Not everyone is convinced. ‘I don’t see how the Scottish Central Bank could be the lender of last resort. It cannot create sterling, and so it could not fulfil that function unless Scotland has accumulated a very large stock of sterling that the central bank or the government had access to,’ says Julius.
Scotland could also face a greater risk of a run on its banks under a sterlingised system. Why? Because investors and depositors would take into account the fact the central bank is constrained in its liquidity support. In a crisis, this matters.
Even if the SCB is, on paper, a lender of last resort, the reality for commercial banks would be a very different operating environment to what they had before. Banks operating in Scotland would ‘feel themselves to be exposed to different types of risk in Scotland compared to the remaining UK,’ says Alan Sutherland, professor of economics at St Andrews University.
Sutherland suggests this higher risk environment would hit the economy at the grassroots. ‘Some borrowers will just not get mortgages anymore, some businesses will not get loans, rates of interest will be much higher,’ he says, adding that banks may well decide to have separate subsidiaries operating in Scotland.
If banks – namely the two big ones, Lloyds Banking Group and RBS – do opt for this approach, then those banks’ Scottish operations would reflect the risks their businesses are taking. ‘What could happen in a crisis is that the UK banks – or policy makers – could focus on their domestic activities, and not consider so much their foreign activities, including in Scotland,’ says professor Tille.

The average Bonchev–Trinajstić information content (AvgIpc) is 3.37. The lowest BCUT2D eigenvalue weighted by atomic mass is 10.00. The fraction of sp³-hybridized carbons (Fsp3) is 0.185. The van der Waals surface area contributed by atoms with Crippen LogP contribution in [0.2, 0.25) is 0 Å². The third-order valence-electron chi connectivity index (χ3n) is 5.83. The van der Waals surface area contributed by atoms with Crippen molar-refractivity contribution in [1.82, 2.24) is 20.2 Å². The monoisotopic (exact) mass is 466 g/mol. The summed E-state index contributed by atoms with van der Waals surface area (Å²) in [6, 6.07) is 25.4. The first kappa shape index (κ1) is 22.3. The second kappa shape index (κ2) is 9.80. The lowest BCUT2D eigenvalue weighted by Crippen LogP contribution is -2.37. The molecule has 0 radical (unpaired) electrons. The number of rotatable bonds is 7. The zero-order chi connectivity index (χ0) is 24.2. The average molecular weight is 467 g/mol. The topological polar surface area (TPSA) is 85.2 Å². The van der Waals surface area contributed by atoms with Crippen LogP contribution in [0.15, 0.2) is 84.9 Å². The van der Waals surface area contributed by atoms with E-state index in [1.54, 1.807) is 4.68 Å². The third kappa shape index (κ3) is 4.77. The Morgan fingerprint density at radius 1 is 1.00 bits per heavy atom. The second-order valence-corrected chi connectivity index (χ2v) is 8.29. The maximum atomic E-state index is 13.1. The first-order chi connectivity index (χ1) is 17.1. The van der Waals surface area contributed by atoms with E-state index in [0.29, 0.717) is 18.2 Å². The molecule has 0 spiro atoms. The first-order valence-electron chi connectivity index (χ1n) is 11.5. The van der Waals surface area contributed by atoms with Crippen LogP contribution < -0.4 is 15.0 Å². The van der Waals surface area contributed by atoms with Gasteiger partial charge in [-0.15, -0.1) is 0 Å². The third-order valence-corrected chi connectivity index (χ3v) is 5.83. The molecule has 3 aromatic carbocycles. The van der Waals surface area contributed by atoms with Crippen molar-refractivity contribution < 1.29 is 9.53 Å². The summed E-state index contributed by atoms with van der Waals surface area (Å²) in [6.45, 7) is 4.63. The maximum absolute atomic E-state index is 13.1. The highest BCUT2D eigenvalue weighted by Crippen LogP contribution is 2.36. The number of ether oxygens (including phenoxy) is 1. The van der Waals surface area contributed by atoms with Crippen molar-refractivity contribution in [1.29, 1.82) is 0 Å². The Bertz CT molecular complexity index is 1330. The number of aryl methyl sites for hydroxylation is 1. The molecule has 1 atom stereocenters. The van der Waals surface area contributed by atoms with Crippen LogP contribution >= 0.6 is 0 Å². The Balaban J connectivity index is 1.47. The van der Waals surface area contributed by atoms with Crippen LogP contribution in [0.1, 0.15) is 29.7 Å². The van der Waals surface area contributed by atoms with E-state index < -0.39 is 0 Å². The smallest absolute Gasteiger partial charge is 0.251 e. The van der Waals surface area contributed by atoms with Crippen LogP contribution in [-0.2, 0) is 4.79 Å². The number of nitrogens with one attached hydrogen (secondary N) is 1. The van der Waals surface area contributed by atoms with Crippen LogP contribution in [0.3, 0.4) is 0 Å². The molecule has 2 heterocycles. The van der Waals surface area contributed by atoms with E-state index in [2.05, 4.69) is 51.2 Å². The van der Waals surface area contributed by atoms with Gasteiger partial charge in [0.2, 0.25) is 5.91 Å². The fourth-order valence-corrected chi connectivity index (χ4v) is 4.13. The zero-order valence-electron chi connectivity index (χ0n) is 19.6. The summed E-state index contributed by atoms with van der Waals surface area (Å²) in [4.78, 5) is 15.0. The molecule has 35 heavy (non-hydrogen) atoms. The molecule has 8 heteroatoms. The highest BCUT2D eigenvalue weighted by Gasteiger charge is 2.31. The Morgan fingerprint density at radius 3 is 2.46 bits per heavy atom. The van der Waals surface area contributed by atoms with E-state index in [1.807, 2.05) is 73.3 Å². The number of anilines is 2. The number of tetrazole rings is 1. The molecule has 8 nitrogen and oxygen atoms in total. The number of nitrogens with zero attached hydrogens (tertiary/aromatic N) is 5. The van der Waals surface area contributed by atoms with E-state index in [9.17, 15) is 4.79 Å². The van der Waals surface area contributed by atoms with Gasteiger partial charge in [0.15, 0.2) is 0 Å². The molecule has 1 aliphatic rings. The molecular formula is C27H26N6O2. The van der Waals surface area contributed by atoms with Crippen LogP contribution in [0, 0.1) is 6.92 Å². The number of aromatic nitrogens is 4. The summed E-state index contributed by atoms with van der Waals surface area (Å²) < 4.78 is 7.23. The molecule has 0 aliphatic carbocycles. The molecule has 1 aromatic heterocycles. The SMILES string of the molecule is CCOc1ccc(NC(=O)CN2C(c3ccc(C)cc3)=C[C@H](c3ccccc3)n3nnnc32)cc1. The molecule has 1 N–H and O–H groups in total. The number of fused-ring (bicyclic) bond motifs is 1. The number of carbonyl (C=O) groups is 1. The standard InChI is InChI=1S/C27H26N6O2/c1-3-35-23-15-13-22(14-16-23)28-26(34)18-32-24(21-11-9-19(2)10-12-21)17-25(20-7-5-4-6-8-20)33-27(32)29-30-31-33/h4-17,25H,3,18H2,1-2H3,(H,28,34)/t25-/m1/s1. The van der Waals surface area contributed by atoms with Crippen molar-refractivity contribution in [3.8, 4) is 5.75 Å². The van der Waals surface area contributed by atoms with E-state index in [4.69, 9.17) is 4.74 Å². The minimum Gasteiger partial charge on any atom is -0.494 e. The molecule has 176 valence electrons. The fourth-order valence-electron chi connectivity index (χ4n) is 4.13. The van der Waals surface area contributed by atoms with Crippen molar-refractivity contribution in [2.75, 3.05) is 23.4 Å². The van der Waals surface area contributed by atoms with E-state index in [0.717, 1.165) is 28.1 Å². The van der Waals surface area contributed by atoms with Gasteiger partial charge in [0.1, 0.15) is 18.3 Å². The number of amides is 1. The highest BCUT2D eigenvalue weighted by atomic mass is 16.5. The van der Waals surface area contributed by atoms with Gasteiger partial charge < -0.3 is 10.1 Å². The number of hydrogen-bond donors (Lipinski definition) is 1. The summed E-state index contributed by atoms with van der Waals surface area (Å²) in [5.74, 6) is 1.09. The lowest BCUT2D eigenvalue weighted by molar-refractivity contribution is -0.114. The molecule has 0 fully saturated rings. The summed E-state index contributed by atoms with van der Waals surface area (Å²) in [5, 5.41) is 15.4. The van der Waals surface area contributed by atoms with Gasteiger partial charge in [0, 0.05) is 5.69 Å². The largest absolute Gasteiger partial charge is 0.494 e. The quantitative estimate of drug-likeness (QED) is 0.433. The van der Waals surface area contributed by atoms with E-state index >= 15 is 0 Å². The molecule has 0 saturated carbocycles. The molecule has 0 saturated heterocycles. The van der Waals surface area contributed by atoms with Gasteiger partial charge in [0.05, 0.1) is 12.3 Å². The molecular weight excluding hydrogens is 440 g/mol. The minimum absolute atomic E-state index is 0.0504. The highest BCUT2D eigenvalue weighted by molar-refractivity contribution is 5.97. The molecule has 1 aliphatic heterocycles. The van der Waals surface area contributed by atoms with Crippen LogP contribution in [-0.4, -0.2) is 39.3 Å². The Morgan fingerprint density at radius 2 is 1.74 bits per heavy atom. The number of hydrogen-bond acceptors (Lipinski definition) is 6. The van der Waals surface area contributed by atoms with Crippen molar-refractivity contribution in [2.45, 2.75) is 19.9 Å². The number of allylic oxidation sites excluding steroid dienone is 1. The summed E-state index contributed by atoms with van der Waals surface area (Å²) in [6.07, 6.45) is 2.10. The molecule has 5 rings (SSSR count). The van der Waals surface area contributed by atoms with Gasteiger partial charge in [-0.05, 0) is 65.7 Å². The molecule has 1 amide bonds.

What, then, would independence mean for Scotland? The SNP might not admit it, but the truth is that there is no way to leave the UK without fundamentally changing Scotland’s financial system. A dramatic impact on households and businesses seems all too likely.
‘I would think within a very short time (after secession) we would start to see financial problems,’ says Sutherland. ‘And in advance of that we would start to see a movement of savings and capital out of Scotland.’
Capital flight, higher interest rates, households and businesses finding it more difficult to borrow: these are not exactly the foundations of a stable new state. Yet the ever-popular SNP insists separation will happen, and happen soon. The groundwork for Scotland’s next financial crisis might be being laid now.